Several months back, I heard that someone was smoking whole hog barbecue in northwest Atlanta. I made a mental note and figured that I would hear more about it and get there soon enough. Two months passed by when I saw an online article from Atlanta magazine about pitmaster Bryan Furman, at B’s Cracklin’ Barbecue, and knew that this was the place. He opened the original location in Savannah, in 2014, and quickly received accolades from Southern Living and Garden & Gun. Sadly, an electrical fire burned that place to the ground. When it happened, the Savannah community responded with a bang and helped rebuild. Success there led to the opening of a second restaurant in Atlanta.
I headed toward the address and found that this was, previously, the former Hottie Hawg’s location. On the first visit, which was the Sunday after Thanksgiving, it was a carry-out affair. Some of that chopped whole hog, a side of hash and rice (they’re one of the few places in town with hash), collards and a whole lot of that peach South Carolina style mustard sauce.
Bryan is actually breeding heirloom hogs (six breeds right now on a farm near Savannah) that he’s smoking and serving at his restaurants. It is smoked over hickory and cherry coals and is served without sauce. Notice that I did not use the word “dry” to describe it. It is far from dry – moist, tender, smoky and full of flavor.
Another carry out trip later on, brought hash and rice, mac-n-cheese and brisket home.
Hash and rice is the South Carolina answer to Brunswick stew – it is as ubiquitous there as stew is here. It’s the same idea – everything left in the kitchen ends up in this dish. Check out the smoke ring on that brisket!
The brisket is as moist as the pork and is fork tender. In addition to the peach mustard sauce, they also offer a red North Carolina-style vinegar sauce. I prefer the vinegar sauce on the pork and the mustard sauce on the brisket.
My beloved and I were talking in the car this week and, it is apparent, that B’s has become my “go-to” place for carry-out. We’ve probably had carry out from there once a month since Thanksgiving. It appears that I’m not alone in my fandom of this place – just last week, B’s was listed as one of Atlanta’s Best New Restaurants by Atlanta Magazine. So glad that B’s has joined the Atlanta barbecue scene.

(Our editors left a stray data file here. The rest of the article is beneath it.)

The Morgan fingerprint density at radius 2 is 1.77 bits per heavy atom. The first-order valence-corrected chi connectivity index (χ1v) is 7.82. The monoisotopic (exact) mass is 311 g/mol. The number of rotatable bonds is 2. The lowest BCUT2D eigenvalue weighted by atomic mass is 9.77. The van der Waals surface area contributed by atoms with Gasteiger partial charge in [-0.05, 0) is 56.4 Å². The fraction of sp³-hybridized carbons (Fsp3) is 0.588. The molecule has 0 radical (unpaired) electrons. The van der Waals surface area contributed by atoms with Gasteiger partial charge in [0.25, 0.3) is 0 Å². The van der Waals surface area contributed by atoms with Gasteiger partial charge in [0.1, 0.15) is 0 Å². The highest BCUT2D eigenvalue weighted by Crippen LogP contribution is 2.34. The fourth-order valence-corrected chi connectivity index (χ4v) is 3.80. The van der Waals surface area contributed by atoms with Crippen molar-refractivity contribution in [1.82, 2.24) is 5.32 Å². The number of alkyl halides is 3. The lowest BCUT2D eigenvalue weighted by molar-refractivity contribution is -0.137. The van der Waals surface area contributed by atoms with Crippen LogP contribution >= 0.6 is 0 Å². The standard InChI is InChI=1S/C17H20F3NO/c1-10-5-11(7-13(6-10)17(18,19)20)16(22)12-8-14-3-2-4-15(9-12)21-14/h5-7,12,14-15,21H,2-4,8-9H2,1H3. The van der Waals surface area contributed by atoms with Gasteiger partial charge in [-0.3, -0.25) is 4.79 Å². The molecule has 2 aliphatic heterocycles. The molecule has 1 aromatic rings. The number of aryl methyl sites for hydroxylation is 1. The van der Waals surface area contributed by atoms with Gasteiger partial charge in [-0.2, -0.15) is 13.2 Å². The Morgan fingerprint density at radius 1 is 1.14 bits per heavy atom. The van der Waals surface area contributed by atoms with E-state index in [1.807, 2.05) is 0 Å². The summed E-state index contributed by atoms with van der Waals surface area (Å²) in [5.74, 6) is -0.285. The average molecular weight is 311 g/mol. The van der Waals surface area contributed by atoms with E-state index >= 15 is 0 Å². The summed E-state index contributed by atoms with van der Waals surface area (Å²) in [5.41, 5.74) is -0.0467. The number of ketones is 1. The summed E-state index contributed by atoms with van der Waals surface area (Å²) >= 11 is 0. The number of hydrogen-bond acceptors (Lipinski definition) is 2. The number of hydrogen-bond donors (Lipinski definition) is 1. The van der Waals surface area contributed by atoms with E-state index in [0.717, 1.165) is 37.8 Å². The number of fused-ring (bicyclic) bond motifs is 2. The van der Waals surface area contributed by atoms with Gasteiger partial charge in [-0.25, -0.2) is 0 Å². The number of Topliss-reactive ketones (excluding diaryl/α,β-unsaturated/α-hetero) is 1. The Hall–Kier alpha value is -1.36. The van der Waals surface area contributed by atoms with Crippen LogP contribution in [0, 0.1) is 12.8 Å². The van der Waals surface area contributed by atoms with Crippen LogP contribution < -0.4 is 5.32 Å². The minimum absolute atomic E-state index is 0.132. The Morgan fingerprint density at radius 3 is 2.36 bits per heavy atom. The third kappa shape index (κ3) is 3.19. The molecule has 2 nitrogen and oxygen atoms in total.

Update from December, 2017. Plotting a Sunday barbecue outing on a Saturday afternoon, I knew we would be heading back to B’s:
- I love the food;
- they’re close;
- they’re open on Sunday; and
- I love the food.
What I didn’t know was that on Saturday night (Dec 16), he would be featured on Eat Sleep BBQ (Episode 2 – Stick to Your Ribs). We got in bed late on Saturday night and flipped on the Food Network, and there stood Rashad Jones, in the pit with Bryan Furman. We went mid-afternoon on Sunday and they were very busy. I asked the server if they had been busier than usual because of the show and she said that half the people that had been in were there for the first time, because of the show. This time, I ordered the ribs and chopped pork (I knew I liked the pork), with mac-n-cheese and hash and rice. And a cracklin’ hoecake.
These are now my favorite ribs in Atlanta. Perfect smoke rib, almost-but-not-quite falling off the bone rib meat and a beautiful bark. Tender, flavorful and without the need for a sauce. And this hoecake, griddled with cracklings were addictive. My beloved suggested next time that I get carry-out, I just get brisket and hoecakes and we’ll make sliders when we get home. That sounds like something that ought to be on the menu. And we ordered dessert, which is a rarity (when it isn’t banana pudding), a peach crisp (because they were out of fried peach pies).
Oh, my. Like a crazy cobbler, with plenty of cinnamon and crunch from the crust. What good food.
And now B’s has been named “Atlanta Eater Restaurant of the Year 2017” and Bryan was named “Atlanta Chef of the Year 2017”. The accolades are spot-on. This place is the real deal.